9watts
Guest
9watts

“Just pointing out that there is (and you seem to agree).”

I referenced the wikipedia definition above, abbreviated as: one-sided, lacking a neutral viewpoint, not having an open mind.
I’d love to debate this, explore whether the statements (of mine) you and others are criticizing fit this description.
Identifying serious flaws with a central feature of our society that implicates all of us, harping on these, is unsurprisingly going to raise hackles, but that doesn’t ipso facto mean that these comments are an example of anti-car bias. If I excoriate bad drivers, does that automatically mean I have an anti-bad-driver bias? Of course not. It means that I have chosen to highlight what to me seems like a problem that needs more attention. If I lament our society’s generally lopsided enforcement of laws that affect how people bicycling receive justice when injured in traffic, does that mean I have anti-police bias? No. It doesn’t. It means that I am highlighting what to me seem like injustices, inequities, poor choices, etc.

I’m also not clear on the ‘we don’t have anti-car bias here on bikeportland’ assertion you keep referencing. Is that something I said?

davemess
Guest
davemess

Did you read any of the 100+ comments on the car-shaming article? Many of those were refuting her premise.

9watts
Guest
9watts

* Car shaming
* Anti-car bias
* Highlighting downsides of automobility

I’m not sure why you keep conflating these three different things. I’m trying to differentiate among them because I think we can have a more productive conversation if we don’t paper over the distinctions.

car shaming: dissing someone for not being perfect about jettisoning their dependence on a car, cf. Taz Loomans

anti car bias: railing against the automobile without having an open mind; the implication is that these complaints are unreasonable, unfounded, one-sided, arise from a vengeful mindset, cf. Jason Rantz(?)

taking a dim view of automobility: focusing on the downsides, risks, inherent flaws, costs, injustices of the car, in part because of the dominant boosterist narrative which skips over all of this, and also because it doesn’t have to be this way, we don’t have to keep perpetuating the same inequities, cf. me, I guess.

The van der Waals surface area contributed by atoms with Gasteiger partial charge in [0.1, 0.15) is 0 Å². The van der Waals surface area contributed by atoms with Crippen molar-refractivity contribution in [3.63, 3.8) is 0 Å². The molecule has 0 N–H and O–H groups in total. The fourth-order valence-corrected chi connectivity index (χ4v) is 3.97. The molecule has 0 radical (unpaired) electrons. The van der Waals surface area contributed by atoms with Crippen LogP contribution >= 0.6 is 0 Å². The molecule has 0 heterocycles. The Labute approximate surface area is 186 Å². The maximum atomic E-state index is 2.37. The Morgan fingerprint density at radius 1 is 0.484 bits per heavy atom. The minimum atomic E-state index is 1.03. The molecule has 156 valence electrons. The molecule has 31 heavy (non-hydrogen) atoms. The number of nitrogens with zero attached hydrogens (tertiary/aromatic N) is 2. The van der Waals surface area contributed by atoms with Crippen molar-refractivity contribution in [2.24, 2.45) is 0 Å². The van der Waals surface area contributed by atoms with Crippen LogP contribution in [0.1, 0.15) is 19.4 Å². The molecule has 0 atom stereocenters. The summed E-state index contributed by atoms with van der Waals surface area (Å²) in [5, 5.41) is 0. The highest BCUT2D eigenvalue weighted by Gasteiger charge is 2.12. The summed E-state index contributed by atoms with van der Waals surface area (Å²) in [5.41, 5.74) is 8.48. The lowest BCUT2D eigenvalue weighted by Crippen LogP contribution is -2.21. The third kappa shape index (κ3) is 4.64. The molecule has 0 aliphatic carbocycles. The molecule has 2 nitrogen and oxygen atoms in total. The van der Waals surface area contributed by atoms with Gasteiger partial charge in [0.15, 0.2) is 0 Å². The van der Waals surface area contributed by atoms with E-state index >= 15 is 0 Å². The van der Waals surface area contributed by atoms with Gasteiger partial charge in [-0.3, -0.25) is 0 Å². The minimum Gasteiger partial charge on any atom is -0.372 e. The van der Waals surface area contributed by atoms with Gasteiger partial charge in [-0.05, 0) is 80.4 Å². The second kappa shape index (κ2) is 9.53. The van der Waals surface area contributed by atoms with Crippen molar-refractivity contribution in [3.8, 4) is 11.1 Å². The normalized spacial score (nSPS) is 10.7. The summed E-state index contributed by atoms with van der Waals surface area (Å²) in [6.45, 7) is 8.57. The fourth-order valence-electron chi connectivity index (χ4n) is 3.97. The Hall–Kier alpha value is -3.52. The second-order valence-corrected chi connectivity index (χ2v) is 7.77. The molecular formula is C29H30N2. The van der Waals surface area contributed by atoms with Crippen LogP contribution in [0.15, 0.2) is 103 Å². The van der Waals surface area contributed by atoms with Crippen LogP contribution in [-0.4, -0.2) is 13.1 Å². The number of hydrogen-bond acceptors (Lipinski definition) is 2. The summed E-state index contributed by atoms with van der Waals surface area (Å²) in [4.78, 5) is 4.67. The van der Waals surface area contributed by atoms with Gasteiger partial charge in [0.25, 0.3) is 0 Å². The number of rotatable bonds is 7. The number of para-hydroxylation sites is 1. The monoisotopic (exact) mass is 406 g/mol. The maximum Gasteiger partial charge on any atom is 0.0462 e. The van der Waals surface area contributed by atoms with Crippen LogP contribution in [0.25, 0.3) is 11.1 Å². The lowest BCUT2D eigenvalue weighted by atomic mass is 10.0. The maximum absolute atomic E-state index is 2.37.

9watts
Guest
9watts
Eric Keller
Guest
Eric Keller

it’s not anti-car to expect motorists to take other’s comfort and safety into consideration. I expect that of myself when I drive my car. The road system is for people, not a freeway where aggressive drivers can expect to have others cater to their every whim

paikiala
Guest
paikiala

It is the unknown we fear most. Not knowing the wait/delay was only 5 minutes is what frustrates people driving, along with the cause. The view that avoidable delays are bad/wrong, but systemic problems are unavoidable, is the logic gap for most users.

davemess
Guest
davemess

And yet, how many time have we seen people bristle on here at the idea of cyclists actually stopping at stop signs or slowing down to go over speed bumps on the Hawthorne bridge?

I’m not belittling this protest, but I think that most people, whether riding a bike or driving in a car don’t like to be delayed or slowed down.

soren
Guest
soren

I have absolutely no problem slowing down for stop signs. And the complaints about the vigilante speed bumps were focused on how jarring they were (unlike the ones further to the west) not on speed reduction.

davemess
Guest
davemess

just not STOPPING for stop signs.

Eric
Guest
Eric

When the car in front of me *and* the one 5ft behind my tire come to a full stop, it might be safer.

Coldswim
Guest
Coldswim

Sorry, meant to say prior to the protest travel time was around 1.5 minutes.

Cheif
Guest
Cheif

Unfortunately as long as the police continue to disregard the safety of people on bike and foot it’s only a matter of time before someone in a car runs someone not in a car over out of impatience.

Jonathan Radmacher
Guest
Jonathan Radmacher

The danger of doing this on any kind of regular basis is that cars will leave these thoroughfares and use the neighborhood streets instead, creating even more danger for bikes/peds in the neighborhood(s) around Powell.

Reza
Guest
Reza

That’s one of the inconvenient truths. Another one is that people in buses were stuck in the same congestion, even know they made the prudent decision not to drive their cars to work.

To think this is going to soon be a “BRT” corridor? Not if ODOT refuses to budge on dedicated lanes on Powell.

BikeSlobPDX
Guest
BikeSlobPDX

Am I the only one that doesn’t see the connection between auto speeds on Powell and bike safety? I hate crossing Powell — sometimes I have to wait 3.5 minutes for the light to change — but when I do get to cross, the traffic speed is zero.